Do fact checks and trivia games have a place in e-learning?

Last week I extolled the virtues of Cathy’s Moore Action Mapping™ approach (take a look at my summary or, if you have a bit more time, Cathy’s slideshow). In his workshop at Training 2010 Rob Hubbard did the same, but he briefly commented on one point in Cathy’s explanation that he’s not completely convinced by. Cathy advises to avoid fact checks and trivia games, as they don’t happen in the real world. But I’m with Rob – I think these types of activity can have a place in e-learning (or any kind of learning, for that matter).

For instance, I’ve often used a ‘myth or reality’ type of interaction (essentially a trivia game) at the beginning of a course or section. I think that a well designed activity of this kind can offer a few important benefits. For instance, it can get the learner thinking about what they do and don’t know, thereby increasing their motivation. Carefully selected trivia, which is both relevant and surprising, can pique their interest and get them wanting to know more. I guess for me it’s a way of showing them that there is something they can learn from the course rather than just telling them what it’s going to cover. (Of course, a well crafted scenario can achieve this too, but might be more appropriate slightly further into the course.) Check out this post from the Spicy Learning Blog for more about the virtues of the myth and reality interaction.

I agree with Cathy that fact checks and trivia games after the learning rarely add value, but I think they can be used to great effect to drive (rather than recap) the learning – getting the learner thinking, testing and gauging their existing knowledge, grabbing their attention and interest and so on. They can also help to embed the learning. For example, dispelling a commonly held belief as a myth can give the learner a ‘hook’ and help to make the learning stick in their memory beyond the course itself.

What do you think? Do fact checks and trivia games have a place in e-learning, or are they superfluous activities that don’t add much value?.

The secret of good design: action-mapping not information-dumping

I’ve long been a fan of Cathy Moore so was excited to find that one of the workshops at Training 2010 was focusing on putting Cathy’s excellent Action Mapping™ approach into action. Rob Hubbard, who now swears by this approach, opened the workshop by asking the group ‘what is good design?’ The key words that came up were: efficient, relevant, engaging, timely, concise and results-focused (encouragingly similar to my own thoughts about good e-learning). Action Mapping™ helps to achieve most, if not all, of these goals.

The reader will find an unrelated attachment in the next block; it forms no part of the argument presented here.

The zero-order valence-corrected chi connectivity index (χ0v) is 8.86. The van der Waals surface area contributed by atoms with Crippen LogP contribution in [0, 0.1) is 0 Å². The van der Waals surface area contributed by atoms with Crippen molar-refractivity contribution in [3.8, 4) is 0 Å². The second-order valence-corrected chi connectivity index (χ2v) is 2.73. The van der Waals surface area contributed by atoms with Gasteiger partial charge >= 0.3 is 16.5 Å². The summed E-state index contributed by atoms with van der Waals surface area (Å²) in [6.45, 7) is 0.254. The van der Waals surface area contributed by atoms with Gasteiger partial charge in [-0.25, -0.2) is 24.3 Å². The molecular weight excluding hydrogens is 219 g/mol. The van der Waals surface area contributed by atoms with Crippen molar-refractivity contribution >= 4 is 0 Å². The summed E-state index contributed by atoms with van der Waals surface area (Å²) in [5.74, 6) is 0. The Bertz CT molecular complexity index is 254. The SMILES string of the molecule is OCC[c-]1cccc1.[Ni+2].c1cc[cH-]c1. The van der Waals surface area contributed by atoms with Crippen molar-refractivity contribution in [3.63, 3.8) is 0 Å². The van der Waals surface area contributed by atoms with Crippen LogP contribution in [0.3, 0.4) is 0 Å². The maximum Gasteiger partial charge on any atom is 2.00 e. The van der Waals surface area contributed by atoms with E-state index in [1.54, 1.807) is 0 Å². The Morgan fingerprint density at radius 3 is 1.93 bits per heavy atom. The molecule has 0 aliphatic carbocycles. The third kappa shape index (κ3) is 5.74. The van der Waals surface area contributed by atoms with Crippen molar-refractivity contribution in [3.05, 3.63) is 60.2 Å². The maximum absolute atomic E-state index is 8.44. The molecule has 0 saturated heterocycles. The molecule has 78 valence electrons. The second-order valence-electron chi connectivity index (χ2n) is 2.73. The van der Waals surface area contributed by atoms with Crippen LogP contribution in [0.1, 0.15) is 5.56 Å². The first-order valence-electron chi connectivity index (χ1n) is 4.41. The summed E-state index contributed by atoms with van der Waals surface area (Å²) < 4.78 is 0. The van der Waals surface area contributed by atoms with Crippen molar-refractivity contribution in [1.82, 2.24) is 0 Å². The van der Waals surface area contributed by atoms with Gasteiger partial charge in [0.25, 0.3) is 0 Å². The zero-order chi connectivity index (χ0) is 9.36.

The idea is simple, and makes complete sense. One of my guiding principles of instructional design is focusing on what people need to do, not just what they need to know. For instance, when designing learning outcomes I avoid verbs like ‘describe’ or ‘understand’, and instead choose action verbs. Cathy’s technique is a great way to put this principle into practice and deliver learning content that really hits the mark.

Rather than starting with an information dump, start with a blank sheet of paper. And then work through this sequence of questions:

  1. What business goal do you want to achieve?
  2. What actions do people need to take to achieve that?
  3. What activities do people need to complete each required action? What practice activity can you design for each action?
  4. What information is absolutely necessary to allow them to complete each practice activity?

That information – and only that information – is what needs to go into your course. The challenge then is to design a thread or story to pull it all together in a way that will enable learners to easily and effectively carry out the same activities and actions in real life. This in turn will contribute to the business goal identified at the start of the process. (That was a fairly basic, paraphrased explanation of Action Mapping™. Be sure to take a look at Cathy’s slideshow for the real thing.)

So, going back to the key characteristics of good design that we brainstormed at the start of the workshop:

  • Only the most useful information makes it into the course, keeping it relevant and results-focused
  • Superfluous information is cut out or stored elsewhere, keeping it concise and efficient
  • A realistic, thought-provoking thread focuses on what people need to do, keeping it engaging

Timeliness can’t really be achieved through Action Mapping™ alone, but five out of six isn’t bad!